50Plus and the retirement age

Yesterday 50Plus, the party for the angry elderly, announced what is called a “break point” — a declaration of an absolute demand in the coming coalition negotiations. Other parties will have to accede to the demand, or the party in question will refuse to support a coalition.

50Plus’s break point is one we might expect, and which its voter base loves: return the retirement age to 65. In fact, the threat of increasing the retirement age, and the subsequent acceptance of this in parliament, was one of the main causes of 50Plus’s founding and of its entry into parliament in 2012. So far, we see nothing unexpected.

What’s also expected is that by announcing this break point 50Plus effectively removed itself from consideration in the upcoming coalition negotiations. It know full well the large parties, with the exception of PVV and SP, want to keep slowly raising the retirement age at the current rate of 3-4 months per year. In 2021 it will reach 67 years, and it is likely to rise beyond that, and currently it’s unclear when it will stop.

The other parties are unlikely to change their minds, and if 50Plus maintains its stance as well, it will remain in the opposition.

The more interesting result of 50Plus’s decision is that the chances of Wilders becoming prime minister have dropped to 0 as well.

Currently the three large right-wing parties, PVV, VVD, and CDA, do not have a majority in the polls — and we already saw the VVD excluding the PVV. Even if the VVD changed its stance, and the CDA decided to try governing with the populists one more time, and ultra-orthodox SGP agreed to support the coalition, it might have a majority in parliament ... but not in the Senate. Two more senators are required for that, and 50Plus was just about the only candidate for delivering these votes.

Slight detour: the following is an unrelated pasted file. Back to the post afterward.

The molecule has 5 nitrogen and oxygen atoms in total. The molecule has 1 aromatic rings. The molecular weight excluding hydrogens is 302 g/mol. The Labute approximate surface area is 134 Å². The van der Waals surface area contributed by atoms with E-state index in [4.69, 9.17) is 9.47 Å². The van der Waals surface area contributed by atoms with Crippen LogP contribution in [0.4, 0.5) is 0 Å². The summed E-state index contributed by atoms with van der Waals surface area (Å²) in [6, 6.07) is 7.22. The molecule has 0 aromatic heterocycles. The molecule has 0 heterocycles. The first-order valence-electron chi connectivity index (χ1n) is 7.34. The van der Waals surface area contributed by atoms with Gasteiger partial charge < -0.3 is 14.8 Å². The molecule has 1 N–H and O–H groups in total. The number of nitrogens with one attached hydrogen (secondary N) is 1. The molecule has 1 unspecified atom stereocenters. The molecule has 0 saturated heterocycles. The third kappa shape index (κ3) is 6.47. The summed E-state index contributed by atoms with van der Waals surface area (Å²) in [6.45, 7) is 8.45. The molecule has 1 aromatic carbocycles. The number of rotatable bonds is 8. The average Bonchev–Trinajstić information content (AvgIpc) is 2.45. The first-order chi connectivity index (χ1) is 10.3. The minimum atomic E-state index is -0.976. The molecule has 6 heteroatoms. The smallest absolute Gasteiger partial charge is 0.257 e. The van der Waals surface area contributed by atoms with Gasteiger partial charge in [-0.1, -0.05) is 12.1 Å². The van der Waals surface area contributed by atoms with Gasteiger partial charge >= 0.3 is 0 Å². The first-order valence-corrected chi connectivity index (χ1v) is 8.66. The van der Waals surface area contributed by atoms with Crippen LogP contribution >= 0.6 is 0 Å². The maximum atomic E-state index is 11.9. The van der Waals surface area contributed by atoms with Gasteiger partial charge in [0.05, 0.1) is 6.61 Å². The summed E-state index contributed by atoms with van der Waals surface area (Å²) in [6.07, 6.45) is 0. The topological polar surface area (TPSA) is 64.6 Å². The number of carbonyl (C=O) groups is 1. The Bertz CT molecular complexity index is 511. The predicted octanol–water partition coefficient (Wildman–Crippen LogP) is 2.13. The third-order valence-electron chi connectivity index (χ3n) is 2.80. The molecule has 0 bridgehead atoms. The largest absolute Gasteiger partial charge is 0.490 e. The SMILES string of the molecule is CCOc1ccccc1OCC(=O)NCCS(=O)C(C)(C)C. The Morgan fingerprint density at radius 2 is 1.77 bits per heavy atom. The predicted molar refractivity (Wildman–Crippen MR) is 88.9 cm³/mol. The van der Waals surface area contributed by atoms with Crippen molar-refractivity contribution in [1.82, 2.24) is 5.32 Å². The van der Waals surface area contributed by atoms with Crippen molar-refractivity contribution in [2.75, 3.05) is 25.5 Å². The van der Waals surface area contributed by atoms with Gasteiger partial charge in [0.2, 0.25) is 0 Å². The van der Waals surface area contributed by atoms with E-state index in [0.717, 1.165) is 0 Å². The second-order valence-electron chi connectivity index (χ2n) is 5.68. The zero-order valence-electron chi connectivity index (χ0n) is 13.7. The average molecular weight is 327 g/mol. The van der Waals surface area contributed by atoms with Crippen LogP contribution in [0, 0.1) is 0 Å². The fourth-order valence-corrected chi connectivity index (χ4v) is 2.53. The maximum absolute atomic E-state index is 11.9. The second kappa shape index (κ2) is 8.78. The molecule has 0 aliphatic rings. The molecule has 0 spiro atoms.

No more. VVD and CDA will insist on keeping the retirement age at its current, and increasing, level — the two parties invested too much in this political hot-button issue. Therefore they will not be negotiating with 50Plus, and therefore Wilders will not become prime minister.

Of course 50Plus could change its mind, but to the angry elderly this is the most fundamental issue in current politics, and 50Plus leader Krol would not be able to explain a change of heart to his voters.

So Krol will stand on the sidelines in the coalition negotiations — and force Wilders to do the same. Thank you, sir.

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This is the political blog of Peter-Paul Koch, mobile platform strategist, consultant, and trainer, in Amsterdam. It’s a hobby blog where he follows Dutch politics for the benefit of those twelve foreigners that are interested in such matters, as well as his Dutch readers.



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